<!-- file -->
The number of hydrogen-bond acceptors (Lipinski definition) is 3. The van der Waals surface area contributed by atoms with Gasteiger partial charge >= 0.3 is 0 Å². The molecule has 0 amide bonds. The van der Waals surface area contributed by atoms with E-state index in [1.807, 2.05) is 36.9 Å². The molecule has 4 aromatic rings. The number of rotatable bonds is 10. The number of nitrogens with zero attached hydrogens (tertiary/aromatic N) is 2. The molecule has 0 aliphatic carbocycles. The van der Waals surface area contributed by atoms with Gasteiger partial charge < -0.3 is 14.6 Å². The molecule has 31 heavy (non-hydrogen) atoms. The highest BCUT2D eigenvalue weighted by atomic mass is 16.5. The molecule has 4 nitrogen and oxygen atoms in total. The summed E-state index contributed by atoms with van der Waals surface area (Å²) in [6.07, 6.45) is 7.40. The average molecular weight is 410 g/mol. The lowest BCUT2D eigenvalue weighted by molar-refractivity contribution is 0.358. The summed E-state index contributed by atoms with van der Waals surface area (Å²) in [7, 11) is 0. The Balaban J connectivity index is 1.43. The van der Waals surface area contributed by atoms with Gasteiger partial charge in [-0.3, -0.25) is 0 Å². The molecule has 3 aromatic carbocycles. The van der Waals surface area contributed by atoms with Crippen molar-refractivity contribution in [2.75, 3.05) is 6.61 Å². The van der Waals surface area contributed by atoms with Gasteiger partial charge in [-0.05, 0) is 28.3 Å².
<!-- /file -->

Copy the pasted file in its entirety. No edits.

The number of hydrogen-bond acceptors (Lipinski definition) is 3. The van der Waals surface area contributed by atoms with Gasteiger partial charge >= 0.3 is 0 Å². The molecule has 0 amide bonds. The van der Waals surface area contributed by atoms with E-state index in [1.807, 2.05) is 36.9 Å². The molecule has 4 aromatic rings. The number of rotatable bonds is 10. The number of nitrogens with zero attached hydrogens (tertiary/aromatic N) is 2. The molecule has 0 aliphatic carbocycles. The van der Waals surface area contributed by atoms with Gasteiger partial charge < -0.3 is 14.6 Å². The molecule has 31 heavy (non-hydrogen) atoms. The highest BCUT2D eigenvalue weighted by atomic mass is 16.5. The molecule has 4 nitrogen and oxygen atoms in total. The summed E-state index contributed by atoms with van der Waals surface area (Å²) in [6.07, 6.45) is 7.40. The average molecular weight is 410 g/mol. The lowest BCUT2D eigenvalue weighted by molar-refractivity contribution is 0.358. The summed E-state index contributed by atoms with van der Waals surface area (Å²) in [7, 11) is 0. The Balaban J connectivity index is 1.43. The van der Waals surface area contributed by atoms with Gasteiger partial charge in [-0.3, -0.25) is 0 Å². The molecule has 3 aromatic carbocycles. The van der Waals surface area contributed by atoms with Crippen molar-refractivity contribution in [2.75, 3.05) is 6.61 Å². The van der Waals surface area contributed by atoms with Gasteiger partial charge in [-0.05, 0) is 28.3 Å².